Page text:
In the world of fashion, where trends change faster than Australia’s attitude towards its cricket team, even a small pile of leftover stock is a cardinal sin. Sure, you can have a sale, but what do you do with what’s left after that?
This is the question Swedish retailer H&M must now face, as its most recent quarterly report revealed on Tuesday that it has $4.3 billion worth of unsold clothes and accessories. Karl-Johan Persson, the company’s CEO, said that this had happened because, “H&M was opening 220 new stores and expanding its e-commerce operations, and so needed to fill the racks” (reported by the New York Times).
“Critics, however, blamed poor inventory management and underwhelming product offerings, prompting once-loyal shoppers to take their wallets elsewhere”
Over the last 20 years H&M have come a long way; from one women’s retailer near Stockholm to a multinational company of 4, 700 stores. But this latest news, along with last year’s unanticipated quarterly drop in sales—the first in two decades—has raised questions over the company’s ability to navigate changing consumer demands.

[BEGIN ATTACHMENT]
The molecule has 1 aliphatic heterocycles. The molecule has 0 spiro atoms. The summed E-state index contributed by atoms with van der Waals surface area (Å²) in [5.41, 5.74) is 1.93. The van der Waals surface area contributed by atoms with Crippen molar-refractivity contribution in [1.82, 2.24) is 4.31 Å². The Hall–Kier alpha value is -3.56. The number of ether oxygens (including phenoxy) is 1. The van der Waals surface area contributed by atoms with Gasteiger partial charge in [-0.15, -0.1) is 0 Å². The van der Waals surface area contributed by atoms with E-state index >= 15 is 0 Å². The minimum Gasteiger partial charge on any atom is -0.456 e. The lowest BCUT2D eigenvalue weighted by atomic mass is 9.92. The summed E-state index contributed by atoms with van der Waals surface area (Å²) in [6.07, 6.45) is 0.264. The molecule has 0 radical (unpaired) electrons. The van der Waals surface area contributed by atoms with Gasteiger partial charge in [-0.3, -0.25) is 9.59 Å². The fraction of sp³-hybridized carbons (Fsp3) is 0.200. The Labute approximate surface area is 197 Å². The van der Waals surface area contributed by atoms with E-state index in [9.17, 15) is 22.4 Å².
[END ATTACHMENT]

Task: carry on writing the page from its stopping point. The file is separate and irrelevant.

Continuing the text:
The globalisation that enabled H&M to grow so rapidly, is now posing a challenge: as online shopping (and the start-up industry) grows, foot-traffic drops. Generational change also plays a role, with many younger customers choosing to avoid legacy brands, opting for smaller, more underground labels: for whom the barrier to entry (think: building a website, reaching audiences on social media etc.) has been significantly reduced.
Upstart clothing-brands like Showpo (a $30 million dollar empire built off of cheap frocks) have taken advantage of this. In response H&M must explore its options—because the strategy of burning products it cannot sell to create energy is hardly efficient. It could look to Billabong who, upon encountering a massive decline in sales (once its target audience had grown up, back in the early 2000’s), created RVCA, a ‘brand within a brand’, which is popular with younger customers—many of whom have no idea their snapbacks were made by the same company who ‘fashioned’ their dad’s daggy t-shirts and sandals.
Another reason for H&M’s decline in profit could be this: although they paint themselves socially progressive, customers have criticised the company for paying lip-service to the feminist ideals it uses to promote its products (see: Global Hobo’s, “Don’t Fall For The New H&M Campaign”).
At the moment though, as reported by Business Insider, H&M are planning to deal with the stockpile by launching a unique off-price store: instead of offering discounted designer products (like most off-price retailers), H&M will be offering its own products at a discount.